News Non-Life01 Aug 2018

New Zealand:Thousands of e-bike & drone owners could fall outside insurance umbrella

| 01 Aug 2018

An analysis of home contents policies in the insurance market has found significant complexity and variation in the policy wording -- leaving many e-bike and drone owners unexpectedly without cover for loss, damage or third party liability, according to NZbrokers, one of New Zealand's largest insurance brokerage groups.

In a statement, Mr Simon Moss, partner services manager of NZbrokers, said, “When consumers purchase this type of technology, they tend to think of it as they would for a model aircraft or push bike—as they are seen to perform the same function.

“The insurance company is looking at it very differently however—while they may cover your NZ$5,000 ($3,408) push bike, many will not cover your e-bike of the same value because of terms in the policy or the legal status of your e-bike.

“Similarly, a drone may be treated by insurers as a type of aircraft if it is capable of lifting more than its own weight—a criteria which is impossible for most consumers to measure.

“What this means is your drone may be covered for loss if you drop it while getting it out of the car, but if it falls from the sky while in use, you are on your own.”

According to Statistics NZ, there are now an estimated 40,000 e-bike owners in the country, with some 500 watt models costing almost NZ$10,000.

Meanwhile, the growth in recreational drones has seen a wide range of products enter the market and they can retail at more than NZ$5,000. Almost 700 complaints have been made to the Civil Aviation Authority about users of drones in the past five years.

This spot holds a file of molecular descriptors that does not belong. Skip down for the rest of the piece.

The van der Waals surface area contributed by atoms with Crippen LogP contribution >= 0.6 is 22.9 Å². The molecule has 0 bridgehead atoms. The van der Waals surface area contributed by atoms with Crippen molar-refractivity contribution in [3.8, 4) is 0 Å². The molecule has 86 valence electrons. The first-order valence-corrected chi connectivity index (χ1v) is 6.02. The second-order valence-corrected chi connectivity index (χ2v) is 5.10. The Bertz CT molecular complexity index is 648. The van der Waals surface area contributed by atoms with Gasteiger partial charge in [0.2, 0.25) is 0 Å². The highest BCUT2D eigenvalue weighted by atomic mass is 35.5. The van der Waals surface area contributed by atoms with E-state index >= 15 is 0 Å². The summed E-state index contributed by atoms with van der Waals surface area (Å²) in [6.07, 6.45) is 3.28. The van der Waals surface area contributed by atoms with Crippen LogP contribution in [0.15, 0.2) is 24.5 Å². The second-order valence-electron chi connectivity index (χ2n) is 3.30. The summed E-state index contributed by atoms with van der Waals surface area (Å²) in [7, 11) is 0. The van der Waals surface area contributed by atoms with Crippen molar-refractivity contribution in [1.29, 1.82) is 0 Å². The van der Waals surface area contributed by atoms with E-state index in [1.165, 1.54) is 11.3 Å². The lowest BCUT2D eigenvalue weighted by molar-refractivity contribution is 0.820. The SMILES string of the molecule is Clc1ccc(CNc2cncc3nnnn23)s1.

Trend

From the insurer's perspective, drones and e-bikes are an unknown risk and until they have an accurate picture of that risk they will tend to act conservatively, Mr Moss said.

He says once insurers start to see a claims trend it is likely that more exclusions and conditions will be applied to both e-bikes and drones.

“Historically we have seen a precedent for this type of model, in the 60s & 70s insurers began to exclude sporting goods ‘while in use’ after they found themselves paying out for bent golf clubs and damaged windsurfers!

“Later, we saw a similar trend with laptops, after insurers realised they were replacing damaged technology with better equipment because you couldn't buy the same product with old software anymore. So, anything over two-three years of age would then be replaced at its second hand value,” he said.

He says some home contents policies will cover an e-bike if its output is under 300 watts, which is the ‘maximum power output’ before the bike is classified as a motorcycle by NZTA regulations.

“This is one source of potential confusion as some e-bike motor manufacturers print on the motor their maximum ‘input power’ because that number is larger (typically motors run at about 80% efficiency) thus giving the impression the buyer is getting a more powerful motor.

“Conversely a consumer may see ‘300 watts’ written on the motor, but the bike may generate more power than this when in use,” he said.

Mr Moss says some policies will not cover e-bikes and drones while others will set maximum standard limits but will include third party damage.

“The risk of a road accident on an e-bike, which can travel in excess of 40 kmph, is at least as high as any other road user travelling at that speed and most home content policies we looked at don't cover owners for third party damage to other vehicles.

“And if a drone happens to cause an accident while it is in use near a road, the owner will be left to foot the bill in most circumstances,” he said.

Mr Moss says that while there are no e-bike specific policies on the market at the moment, some insurers are starting to offer better cover for drones.


 

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